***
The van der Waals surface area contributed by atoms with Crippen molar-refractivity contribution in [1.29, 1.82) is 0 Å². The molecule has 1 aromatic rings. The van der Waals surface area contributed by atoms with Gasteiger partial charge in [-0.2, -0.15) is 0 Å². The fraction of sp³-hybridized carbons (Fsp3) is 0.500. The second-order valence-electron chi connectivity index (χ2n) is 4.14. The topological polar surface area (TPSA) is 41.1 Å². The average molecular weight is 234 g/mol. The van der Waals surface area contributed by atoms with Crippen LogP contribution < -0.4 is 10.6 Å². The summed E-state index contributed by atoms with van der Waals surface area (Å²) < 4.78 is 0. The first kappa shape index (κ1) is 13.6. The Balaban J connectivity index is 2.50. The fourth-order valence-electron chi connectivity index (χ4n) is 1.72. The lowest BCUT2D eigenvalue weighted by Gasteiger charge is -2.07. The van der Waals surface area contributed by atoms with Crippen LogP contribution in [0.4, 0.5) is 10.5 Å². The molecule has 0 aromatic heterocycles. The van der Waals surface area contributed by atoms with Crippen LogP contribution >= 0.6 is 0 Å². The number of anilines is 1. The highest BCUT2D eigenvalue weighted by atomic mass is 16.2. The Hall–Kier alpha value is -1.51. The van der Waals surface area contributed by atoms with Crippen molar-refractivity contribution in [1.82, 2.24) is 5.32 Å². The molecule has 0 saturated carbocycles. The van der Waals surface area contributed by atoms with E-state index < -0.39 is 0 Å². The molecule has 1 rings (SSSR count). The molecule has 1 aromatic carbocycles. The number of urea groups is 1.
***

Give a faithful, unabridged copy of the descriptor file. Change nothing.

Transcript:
The van der Waals surface area contributed by atoms with Crippen molar-refractivity contribution in [1.29, 1.82) is 0 Å². The molecule has 1 aromatic rings. The van der Waals surface area contributed by atoms with Gasteiger partial charge in [-0.2, -0.15) is 0 Å². The fraction of sp³-hybridized carbons (Fsp3) is 0.500. The second-order valence-electron chi connectivity index (χ2n) is 4.14. The topological polar surface area (TPSA) is 41.1 Å². The average molecular weight is 234 g/mol. The van der Waals surface area contributed by atoms with Crippen LogP contribution < -0.4 is 10.6 Å². The summed E-state index contributed by atoms with van der Waals surface area (Å²) < 4.78 is 0. The first kappa shape index (κ1) is 13.6. The Balaban J connectivity index is 2.50. The fourth-order valence-electron chi connectivity index (χ4n) is 1.72. The lowest BCUT2D eigenvalue weighted by Gasteiger charge is -2.07. The van der Waals surface area contributed by atoms with Crippen LogP contribution in [0.4, 0.5) is 10.5 Å². The molecule has 0 aromatic heterocycles. The van der Waals surface area contributed by atoms with Crippen LogP contribution >= 0.6 is 0 Å². The number of anilines is 1. The highest BCUT2D eigenvalue weighted by atomic mass is 16.2. The Hall–Kier alpha value is -1.51. The van der Waals surface area contributed by atoms with Crippen molar-refractivity contribution in [1.82, 2.24) is 5.32 Å². The molecule has 0 saturated carbocycles. The van der Waals surface area contributed by atoms with E-state index < -0.39 is 0 Å². The molecule has 1 rings (SSSR count). The molecule has 1 aromatic carbocycles. The number of urea groups is 1.